Friday, May 14, 2010

She curses as she gardens...loudly

September 3, 1987

The woman at the bus stop in a lavender dress has a peculiar lump in her middle. I know not whether this lump is stomach or breasts. She rubs the front of the lump meditatively as she looks up the street for the bus. She is anticipating it...it comes. The bus from the other direction comes. Off comes Mary, the hunch backed old woman from three houses down. She curses as she gardens...loudly...but otherwise is a pleasant sort. ianthe follows her down the block and must be called back.

September 6, 1987

Today was ianthe's birthday. She is two years old now. Last night we stayed in Bayport and came home today in time for her nap. While she slept Aja and I baked her a birthday cake - a steel blue cat with orange eyes and a striped tail. ianthe loved the cat cake.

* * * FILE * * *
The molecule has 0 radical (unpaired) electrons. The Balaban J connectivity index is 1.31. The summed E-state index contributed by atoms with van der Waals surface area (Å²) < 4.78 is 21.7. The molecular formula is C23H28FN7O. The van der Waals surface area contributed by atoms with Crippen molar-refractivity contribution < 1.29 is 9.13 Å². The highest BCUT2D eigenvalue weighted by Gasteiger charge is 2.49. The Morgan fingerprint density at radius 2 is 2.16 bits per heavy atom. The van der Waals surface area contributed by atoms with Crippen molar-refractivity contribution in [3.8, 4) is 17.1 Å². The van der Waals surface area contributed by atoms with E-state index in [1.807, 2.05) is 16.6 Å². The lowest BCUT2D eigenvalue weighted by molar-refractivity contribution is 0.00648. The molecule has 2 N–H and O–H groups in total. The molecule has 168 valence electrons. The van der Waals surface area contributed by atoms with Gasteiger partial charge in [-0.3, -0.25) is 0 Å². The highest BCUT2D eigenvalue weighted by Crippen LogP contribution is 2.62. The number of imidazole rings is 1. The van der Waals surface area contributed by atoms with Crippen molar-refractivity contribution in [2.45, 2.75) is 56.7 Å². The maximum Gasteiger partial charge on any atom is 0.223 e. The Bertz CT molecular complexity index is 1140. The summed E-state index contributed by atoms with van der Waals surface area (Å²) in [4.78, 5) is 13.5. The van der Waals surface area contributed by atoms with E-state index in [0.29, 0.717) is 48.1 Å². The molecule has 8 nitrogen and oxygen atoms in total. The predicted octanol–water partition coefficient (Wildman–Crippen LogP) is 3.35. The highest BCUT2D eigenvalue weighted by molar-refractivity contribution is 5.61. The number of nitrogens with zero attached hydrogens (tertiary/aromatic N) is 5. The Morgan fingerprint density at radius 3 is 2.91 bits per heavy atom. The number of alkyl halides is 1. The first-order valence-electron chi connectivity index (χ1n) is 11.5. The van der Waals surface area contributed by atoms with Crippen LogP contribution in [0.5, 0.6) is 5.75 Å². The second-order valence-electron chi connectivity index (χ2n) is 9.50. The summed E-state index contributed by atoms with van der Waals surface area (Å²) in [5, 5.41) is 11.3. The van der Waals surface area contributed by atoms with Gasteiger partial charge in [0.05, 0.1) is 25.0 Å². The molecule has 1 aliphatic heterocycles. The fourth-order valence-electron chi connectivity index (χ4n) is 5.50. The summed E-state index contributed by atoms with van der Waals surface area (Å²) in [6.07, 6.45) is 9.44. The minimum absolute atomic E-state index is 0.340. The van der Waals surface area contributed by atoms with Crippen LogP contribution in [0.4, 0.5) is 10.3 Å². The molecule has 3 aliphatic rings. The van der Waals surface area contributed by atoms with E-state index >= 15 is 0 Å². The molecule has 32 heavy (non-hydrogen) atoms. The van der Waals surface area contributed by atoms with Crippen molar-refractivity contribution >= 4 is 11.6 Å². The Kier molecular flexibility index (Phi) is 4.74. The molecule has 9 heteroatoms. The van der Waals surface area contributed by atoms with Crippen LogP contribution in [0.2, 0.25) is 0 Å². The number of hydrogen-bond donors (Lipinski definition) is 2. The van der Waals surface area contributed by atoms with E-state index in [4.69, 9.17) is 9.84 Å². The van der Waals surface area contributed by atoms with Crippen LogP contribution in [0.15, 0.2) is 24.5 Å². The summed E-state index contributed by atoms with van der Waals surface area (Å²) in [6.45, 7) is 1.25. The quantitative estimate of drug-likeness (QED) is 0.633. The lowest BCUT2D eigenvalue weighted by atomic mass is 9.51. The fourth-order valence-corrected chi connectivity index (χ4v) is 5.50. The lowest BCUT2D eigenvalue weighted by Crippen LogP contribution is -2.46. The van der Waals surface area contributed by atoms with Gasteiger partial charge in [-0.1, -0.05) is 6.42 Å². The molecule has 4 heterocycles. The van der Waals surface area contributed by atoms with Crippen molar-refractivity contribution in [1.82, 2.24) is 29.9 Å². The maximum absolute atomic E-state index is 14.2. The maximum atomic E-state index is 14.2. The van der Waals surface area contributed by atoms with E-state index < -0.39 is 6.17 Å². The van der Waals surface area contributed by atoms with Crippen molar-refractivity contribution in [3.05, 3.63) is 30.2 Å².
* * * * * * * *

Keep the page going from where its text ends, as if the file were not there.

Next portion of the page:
We had pizza for supper and then she opened her presents. Harris picked out a doll (a cabbage patch preemie) and Aja had picked out some My Pretty Pony newborn twins. ianthe loved them both. The doll was named Trista - so this is once again a sign of Harris as being psychic. I just can't believe it.

In Response to Writing Prompt in Class...

When I was a child my mother and father always read to me (and the rest of the kids). The Bumper Book was such a favorite, my grandmother (dad? mom?) taped it on reel to reel with the numbers appropriate to the story listed. My mother read A.A. Milne books to me - all Pooh stories and "When We Were Very Young" and "Now We Are Six". My father read us "I Met a Man" and other scarier books by John Ciardi. Those scary books - the worst was "The Monsters Den" - it haunted me. It wasn't the verses, now that I am old enough to understand them, but the illustrations which were done by Edward Gorey. I sometimes wonder if I also am scaring my children with Gorey's Alphabet book...A is for Amy who fell down the stairs, B is for Basil molested by bears...Probably, but that is what poetry is all about - something parents instill a love for while we are very young and wean us and gently guide us into greater heights.